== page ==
Hurricane Floyd tonight effectively emptied the vast spaceport complex along Florida's Atlantic Coast and threw the U.S. space program into a state of high anxiety.
A sizable percentage of U.S. space assets awaited their fate under the nervous tending of a small band of volunteers deployed about three miles inland from where the launch towers rear up like a string of giant fence posts right next to the surging breakers. The arrival of high winds suddenly gave the launch term "blast danger zone" new meaning.
As most citizens along the threatened central Florida "spacecoast" hurriedly boarded up windows and crawled toward safety along traffic-choked evacuation routes, the small band of technicians and security experts fussed over their hardware and hunkered down with Army cots and rations at NASA's Kennedy Space Center. For the first time in memory, the emergency team planned to evacuate the reinforced confines of the Hurricane Control Center in order to move to "higher ground," a relative term in the exposed alligator-infested swamp flats around the space shuttle launch pads.
"We're only nine feet [above sea level] here," said space center spokesman George Diller, one of the anxious volunteers. He noted that storm surges between 8 and 13 feet high were predicted. As he monitored every nuance in the fluctuating forecasts for the monster storm, he added with a nervous laugh, "Personally, I'm getting a little worried."
Among the assets the team is protecting are four space shuttles, whose replacement value is estimated to be at least $3 billion each. Three of the winged orbiters are in hangar bays rated to withstand winds of up to 105 mph. The fourth is in the gargantuan Vehicle Assembly Building (VAB), the "largest enclosed volume in the free world," as it is described on the tour buses. Like the unoccupied shuttle launch pads, the VAB should be able to withstand winds of 125 mph, Diller said. If the storm made landfall here at full force, the winds could register 145 mph. Diller said "a couple of people" would literally sit next to each shuttle and other pieces of key equipment throughout the storm.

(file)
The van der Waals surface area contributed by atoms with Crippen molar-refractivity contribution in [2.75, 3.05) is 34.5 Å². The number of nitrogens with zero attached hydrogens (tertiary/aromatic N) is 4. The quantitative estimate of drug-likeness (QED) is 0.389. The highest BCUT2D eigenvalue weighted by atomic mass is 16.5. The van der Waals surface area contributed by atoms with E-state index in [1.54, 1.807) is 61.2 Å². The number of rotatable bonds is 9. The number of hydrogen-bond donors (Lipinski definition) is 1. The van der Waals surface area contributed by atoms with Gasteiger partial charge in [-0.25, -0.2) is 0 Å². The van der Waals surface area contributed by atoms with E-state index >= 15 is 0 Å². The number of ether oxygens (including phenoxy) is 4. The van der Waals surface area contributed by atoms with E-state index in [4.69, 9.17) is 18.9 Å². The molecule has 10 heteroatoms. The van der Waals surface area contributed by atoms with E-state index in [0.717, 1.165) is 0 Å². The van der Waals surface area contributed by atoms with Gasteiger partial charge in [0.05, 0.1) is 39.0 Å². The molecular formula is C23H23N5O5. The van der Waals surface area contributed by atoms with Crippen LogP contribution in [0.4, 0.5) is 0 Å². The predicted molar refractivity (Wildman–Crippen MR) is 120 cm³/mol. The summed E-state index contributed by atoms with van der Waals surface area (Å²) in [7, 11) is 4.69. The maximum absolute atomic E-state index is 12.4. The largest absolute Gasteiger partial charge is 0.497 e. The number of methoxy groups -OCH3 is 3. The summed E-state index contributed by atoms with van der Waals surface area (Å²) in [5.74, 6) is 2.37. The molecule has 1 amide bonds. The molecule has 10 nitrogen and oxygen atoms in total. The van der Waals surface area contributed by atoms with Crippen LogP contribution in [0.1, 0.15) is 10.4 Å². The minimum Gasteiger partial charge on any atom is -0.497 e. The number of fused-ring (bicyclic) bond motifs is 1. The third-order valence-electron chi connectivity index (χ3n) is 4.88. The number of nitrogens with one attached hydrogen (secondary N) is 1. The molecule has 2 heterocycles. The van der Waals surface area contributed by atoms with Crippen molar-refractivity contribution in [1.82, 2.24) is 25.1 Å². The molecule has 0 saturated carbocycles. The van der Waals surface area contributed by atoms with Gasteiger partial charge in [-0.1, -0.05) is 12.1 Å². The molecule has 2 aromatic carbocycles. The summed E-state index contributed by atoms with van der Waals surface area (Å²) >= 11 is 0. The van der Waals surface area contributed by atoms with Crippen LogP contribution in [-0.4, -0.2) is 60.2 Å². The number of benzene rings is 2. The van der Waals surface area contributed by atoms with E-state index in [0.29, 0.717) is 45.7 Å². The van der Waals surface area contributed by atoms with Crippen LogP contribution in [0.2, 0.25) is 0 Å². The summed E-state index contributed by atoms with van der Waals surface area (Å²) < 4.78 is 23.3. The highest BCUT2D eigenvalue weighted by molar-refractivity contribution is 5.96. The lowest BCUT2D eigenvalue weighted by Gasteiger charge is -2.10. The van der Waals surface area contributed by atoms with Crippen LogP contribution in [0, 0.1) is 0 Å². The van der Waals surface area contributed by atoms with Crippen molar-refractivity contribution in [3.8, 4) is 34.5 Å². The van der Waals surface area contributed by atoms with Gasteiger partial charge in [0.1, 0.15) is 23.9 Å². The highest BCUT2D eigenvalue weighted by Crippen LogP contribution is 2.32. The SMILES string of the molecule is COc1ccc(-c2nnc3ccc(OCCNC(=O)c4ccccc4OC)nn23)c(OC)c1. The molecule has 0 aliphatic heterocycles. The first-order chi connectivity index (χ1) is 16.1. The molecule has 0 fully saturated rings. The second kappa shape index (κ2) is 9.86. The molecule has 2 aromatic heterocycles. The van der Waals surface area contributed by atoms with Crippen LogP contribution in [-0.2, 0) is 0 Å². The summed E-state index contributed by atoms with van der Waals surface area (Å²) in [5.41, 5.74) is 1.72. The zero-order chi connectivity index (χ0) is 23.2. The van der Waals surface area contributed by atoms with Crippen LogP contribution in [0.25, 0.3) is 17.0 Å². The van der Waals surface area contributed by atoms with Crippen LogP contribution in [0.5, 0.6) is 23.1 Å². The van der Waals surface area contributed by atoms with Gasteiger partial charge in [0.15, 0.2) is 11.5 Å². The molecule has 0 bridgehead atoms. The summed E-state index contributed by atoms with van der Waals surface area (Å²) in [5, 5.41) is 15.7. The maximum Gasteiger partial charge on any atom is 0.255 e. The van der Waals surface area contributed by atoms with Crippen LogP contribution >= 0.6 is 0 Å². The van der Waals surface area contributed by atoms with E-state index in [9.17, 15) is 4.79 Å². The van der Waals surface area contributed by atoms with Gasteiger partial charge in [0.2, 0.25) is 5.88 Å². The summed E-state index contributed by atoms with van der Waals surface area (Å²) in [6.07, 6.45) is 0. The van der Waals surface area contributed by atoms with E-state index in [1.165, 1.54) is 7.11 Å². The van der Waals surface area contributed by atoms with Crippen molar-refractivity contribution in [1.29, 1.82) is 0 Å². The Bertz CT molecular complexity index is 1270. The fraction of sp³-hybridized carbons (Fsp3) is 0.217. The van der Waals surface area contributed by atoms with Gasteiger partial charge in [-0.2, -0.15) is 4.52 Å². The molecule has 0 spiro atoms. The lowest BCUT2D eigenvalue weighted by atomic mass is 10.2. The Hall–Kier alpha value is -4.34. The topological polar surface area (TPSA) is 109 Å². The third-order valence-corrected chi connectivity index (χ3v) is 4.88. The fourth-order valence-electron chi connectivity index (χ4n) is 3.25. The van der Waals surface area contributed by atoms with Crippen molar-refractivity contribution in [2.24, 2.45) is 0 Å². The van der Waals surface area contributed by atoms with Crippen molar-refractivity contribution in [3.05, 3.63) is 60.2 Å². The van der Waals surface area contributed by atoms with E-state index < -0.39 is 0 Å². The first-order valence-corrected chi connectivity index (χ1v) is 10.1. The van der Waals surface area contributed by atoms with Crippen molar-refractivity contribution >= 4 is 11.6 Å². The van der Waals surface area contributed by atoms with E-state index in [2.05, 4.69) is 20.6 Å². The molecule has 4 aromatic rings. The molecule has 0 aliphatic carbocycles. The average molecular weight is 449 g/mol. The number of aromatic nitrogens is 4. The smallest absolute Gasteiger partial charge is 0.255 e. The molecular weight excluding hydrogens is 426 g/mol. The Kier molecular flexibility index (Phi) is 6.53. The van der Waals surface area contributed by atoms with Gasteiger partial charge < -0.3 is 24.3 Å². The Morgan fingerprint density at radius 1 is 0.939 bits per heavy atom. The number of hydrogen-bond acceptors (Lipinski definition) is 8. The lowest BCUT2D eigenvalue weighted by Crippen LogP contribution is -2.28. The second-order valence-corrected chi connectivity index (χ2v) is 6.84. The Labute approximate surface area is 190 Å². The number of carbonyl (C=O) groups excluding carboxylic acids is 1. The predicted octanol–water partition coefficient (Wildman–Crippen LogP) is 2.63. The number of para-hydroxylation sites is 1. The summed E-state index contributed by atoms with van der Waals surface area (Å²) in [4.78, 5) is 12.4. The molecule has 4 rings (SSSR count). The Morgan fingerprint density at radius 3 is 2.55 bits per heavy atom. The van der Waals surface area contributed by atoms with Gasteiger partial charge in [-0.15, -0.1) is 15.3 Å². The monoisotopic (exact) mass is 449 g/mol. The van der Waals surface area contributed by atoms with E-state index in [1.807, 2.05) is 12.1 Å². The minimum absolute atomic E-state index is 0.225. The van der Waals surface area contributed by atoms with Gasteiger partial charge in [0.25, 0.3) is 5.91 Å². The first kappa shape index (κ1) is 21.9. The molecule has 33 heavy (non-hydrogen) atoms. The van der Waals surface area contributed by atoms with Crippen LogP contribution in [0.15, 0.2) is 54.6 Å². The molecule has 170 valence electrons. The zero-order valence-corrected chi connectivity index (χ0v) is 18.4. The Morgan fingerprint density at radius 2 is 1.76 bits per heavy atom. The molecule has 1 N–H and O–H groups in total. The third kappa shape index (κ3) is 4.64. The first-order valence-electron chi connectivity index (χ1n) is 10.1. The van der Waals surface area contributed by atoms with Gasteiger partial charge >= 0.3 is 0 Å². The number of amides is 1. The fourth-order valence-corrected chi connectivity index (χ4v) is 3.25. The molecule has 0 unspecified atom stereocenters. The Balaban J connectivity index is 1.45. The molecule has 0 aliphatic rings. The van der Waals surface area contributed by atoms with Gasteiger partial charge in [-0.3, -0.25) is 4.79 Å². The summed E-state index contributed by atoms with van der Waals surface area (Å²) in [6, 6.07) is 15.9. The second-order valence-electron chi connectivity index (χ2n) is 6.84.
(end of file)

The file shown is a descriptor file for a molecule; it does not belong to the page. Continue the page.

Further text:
Delays incurred because of the storm threaten to further slow a shuttle launch schedule already running behind for the year because of wiring defects, tardy payloads and other problems.
Just south, on the military turf of Cape Canaveral Air Station and Patrick Air Force Base, officials were not so lucky. Four unmanned rockets are out on the pads in various stages of preparation for upcoming launches. The Air Force had evacuated about 10,000 people from the area by midnight Monday, officials said, sending all military personnel and their families to shelters further inland except for a small security force that was prepared to leave as well if conditions worsened dramatically.
Standing like official greeters of the storm are one Delta, one Titan 4 and two Atlas rockets. Technicians have bolted and tied down enveloping launch towers around the rockets and jacked them up to minimize flood damage, Air Force Staff Sgt. David Byron said.
One rocket, an Atlas, has its payload, a commercial communications satellite, installed, he said. The two Global Positioning Satellites to be launched aboard the Deltas were under safety wraps at a sturdy facility nearby. Only the big Titan is scheduled to carry a military payload, which is "nowhere near being ready," Byron said.
At Kennedy Space Center late yesterday, Wayne Kee, director of emergency operations and preparedness, reduced the "ride-out" team from the normal 120 to 102 people. In the standard hurricane drill, those remaining would all report to the Hurricane Control Center, a reinforced building about 3.5 miles inland that "can withstand pretty much anything--except a flood," Diller said. The plan to abandon that facility was aborted at least temporarily last night because of telephone problems.
Other costly items under threat in nearby facilities include the equipment being readied for a mission to repair the aging Hubble Space Telescope later this fall, a radar mapping instrument scheduled to fly in November and an array of space station hardware.